While President Donald Trump’s path to a second term appears to grow narrower with each passing day, pundits on both sides of the aisle remain focused on the outcome of a pair of run-off Senate races that could prove to be among the most significant in modern American history.
With the balance of power hanging in the balance, Sen. Lindsey Graham is warning of a “trifecta from hell” if Democrats emerge victorious with a majority in the House and Senate — not to mention former Vice President Joe Biden’s likely successful White House bid.
Graham vs. Sanders
He sounded the alarm on Monday during an appearance on the Fox News Channel.
Referring to the probability of a Biden administration and another House term with Rep. Nancy Pelosi (D-CA) serving as speaker, Graham stressed the perceived importance of preventing Sen. Chuck Schumer (D-NY) or another Democrat from attaining the title of Senate majority leader.
Appearing in a segment of Hannity alongside former Rep. Trey Gowdy (R-SC), Graham explained that if the GOP loses both upcoming run-off races in Georgia, the Democratic Party would achieve a 50-50 tie in the Senate.
Should the chamber be evenly split, any tie-breaking votes would go to the vice-president, who would be Sen. Kamala Harris (D-CA) in a prospective Biden administration.
Using himself as an example, Graham told viewers that he would be leading the Senate Budget Committee if his party retains control of the Senate. If Democrats achieve a majority, however, the chairmanship would likely go to Vermont Sen. Bernie Sanders.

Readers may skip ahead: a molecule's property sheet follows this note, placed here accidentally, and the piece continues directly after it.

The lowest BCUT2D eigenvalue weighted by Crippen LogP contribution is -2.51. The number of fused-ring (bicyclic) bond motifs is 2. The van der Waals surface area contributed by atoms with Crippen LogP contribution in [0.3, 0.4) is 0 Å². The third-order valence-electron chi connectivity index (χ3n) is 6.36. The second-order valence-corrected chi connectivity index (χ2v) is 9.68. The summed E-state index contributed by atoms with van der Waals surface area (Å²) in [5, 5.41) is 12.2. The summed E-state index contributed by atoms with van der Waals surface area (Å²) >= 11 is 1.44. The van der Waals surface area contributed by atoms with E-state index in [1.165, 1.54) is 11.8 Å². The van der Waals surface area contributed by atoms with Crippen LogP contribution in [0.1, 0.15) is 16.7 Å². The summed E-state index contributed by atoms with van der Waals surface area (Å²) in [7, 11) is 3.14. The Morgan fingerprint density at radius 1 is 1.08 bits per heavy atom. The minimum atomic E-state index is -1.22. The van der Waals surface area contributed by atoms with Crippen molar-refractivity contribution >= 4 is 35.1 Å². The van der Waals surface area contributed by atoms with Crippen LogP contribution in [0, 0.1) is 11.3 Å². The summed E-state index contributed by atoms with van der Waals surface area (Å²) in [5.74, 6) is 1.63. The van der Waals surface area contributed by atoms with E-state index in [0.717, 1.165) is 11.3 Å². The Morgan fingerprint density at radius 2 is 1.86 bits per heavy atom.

“I’m worried as we speak tonight”
“I may not be your cup of tea out there,” the South Carolina senator said. “But let me tell you this, I’m a hell of a lot better than Bernie Sanders when it comes to your money.”
He went on to insist that Senate Republicans will act as the last line of defense against a radical leftist agenda.
“The fate of the republic really lies in the hands of our friends in Georgia … I’m worried as we speak tonight,” Graham said.
The Georgia run-off elections for both of the state’s Senate seats are slated for Jan. 5. A staggering 762,000 absentee ballots have already been requested in the race, according to The Hill, which could signal higher-than-usual support for the Democratic candidates.
Graham has already put his money where his mouth is in stressing the importance of these races, announcing shortly after securing his own re-election that he would be transferring at least $1 million from his own campaign coffers to the races of the Republican candidates in the Georgia races.